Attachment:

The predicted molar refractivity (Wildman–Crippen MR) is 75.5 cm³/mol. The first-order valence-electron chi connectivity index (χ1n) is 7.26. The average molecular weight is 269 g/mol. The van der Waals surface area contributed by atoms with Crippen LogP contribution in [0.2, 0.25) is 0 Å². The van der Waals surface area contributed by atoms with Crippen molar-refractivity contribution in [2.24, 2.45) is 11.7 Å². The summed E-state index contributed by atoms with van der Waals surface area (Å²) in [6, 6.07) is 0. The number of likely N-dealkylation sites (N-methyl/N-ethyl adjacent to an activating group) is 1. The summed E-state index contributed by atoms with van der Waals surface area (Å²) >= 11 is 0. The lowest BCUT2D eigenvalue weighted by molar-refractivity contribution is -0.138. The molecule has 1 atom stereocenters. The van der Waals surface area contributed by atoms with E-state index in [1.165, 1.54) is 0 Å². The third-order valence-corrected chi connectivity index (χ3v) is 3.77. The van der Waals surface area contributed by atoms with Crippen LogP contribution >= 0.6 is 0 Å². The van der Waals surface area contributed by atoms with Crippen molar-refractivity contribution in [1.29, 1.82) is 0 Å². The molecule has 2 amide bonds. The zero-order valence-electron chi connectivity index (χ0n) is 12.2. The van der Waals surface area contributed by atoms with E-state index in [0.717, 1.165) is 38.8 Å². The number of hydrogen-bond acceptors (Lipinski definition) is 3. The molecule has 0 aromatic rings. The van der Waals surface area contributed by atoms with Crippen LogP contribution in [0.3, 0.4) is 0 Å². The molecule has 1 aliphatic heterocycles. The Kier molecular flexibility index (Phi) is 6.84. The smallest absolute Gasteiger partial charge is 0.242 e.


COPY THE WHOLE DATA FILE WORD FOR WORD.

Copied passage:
The predicted molar refractivity (Wildman–Crippen MR) is 75.5 cm³/mol. The first-order valence-electron chi connectivity index (χ1n) is 7.26. The average molecular weight is 269 g/mol. The van der Waals surface area contributed by atoms with Crippen LogP contribution in [0.2, 0.25) is 0 Å². The van der Waals surface area contributed by atoms with Crippen molar-refractivity contribution in [2.24, 2.45) is 11.7 Å². The summed E-state index contributed by atoms with van der Waals surface area (Å²) in [6, 6.07) is 0. The number of likely N-dealkylation sites (N-methyl/N-ethyl adjacent to an activating group) is 1. The summed E-state index contributed by atoms with van der Waals surface area (Å²) >= 11 is 0. The lowest BCUT2D eigenvalue weighted by molar-refractivity contribution is -0.138. The molecule has 1 atom stereocenters. The van der Waals surface area contributed by atoms with E-state index in [1.165, 1.54) is 0 Å². The third-order valence-corrected chi connectivity index (χ3v) is 3.77. The van der Waals surface area contributed by atoms with Crippen LogP contribution >= 0.6 is 0 Å². The van der Waals surface area contributed by atoms with Crippen molar-refractivity contribution in [1.29, 1.82) is 0 Å². The molecule has 2 amide bonds. The zero-order valence-electron chi connectivity index (χ0n) is 12.2. The van der Waals surface area contributed by atoms with E-state index in [0.717, 1.165) is 38.8 Å². The number of hydrogen-bond acceptors (Lipinski definition) is 3. The molecule has 0 aromatic rings. The van der Waals surface area contributed by atoms with Crippen LogP contribution in [0.3, 0.4) is 0 Å². The molecule has 1 aliphatic heterocycles. The Kier molecular flexibility index (Phi) is 6.84. The smallest absolute Gasteiger partial charge is 0.242 e.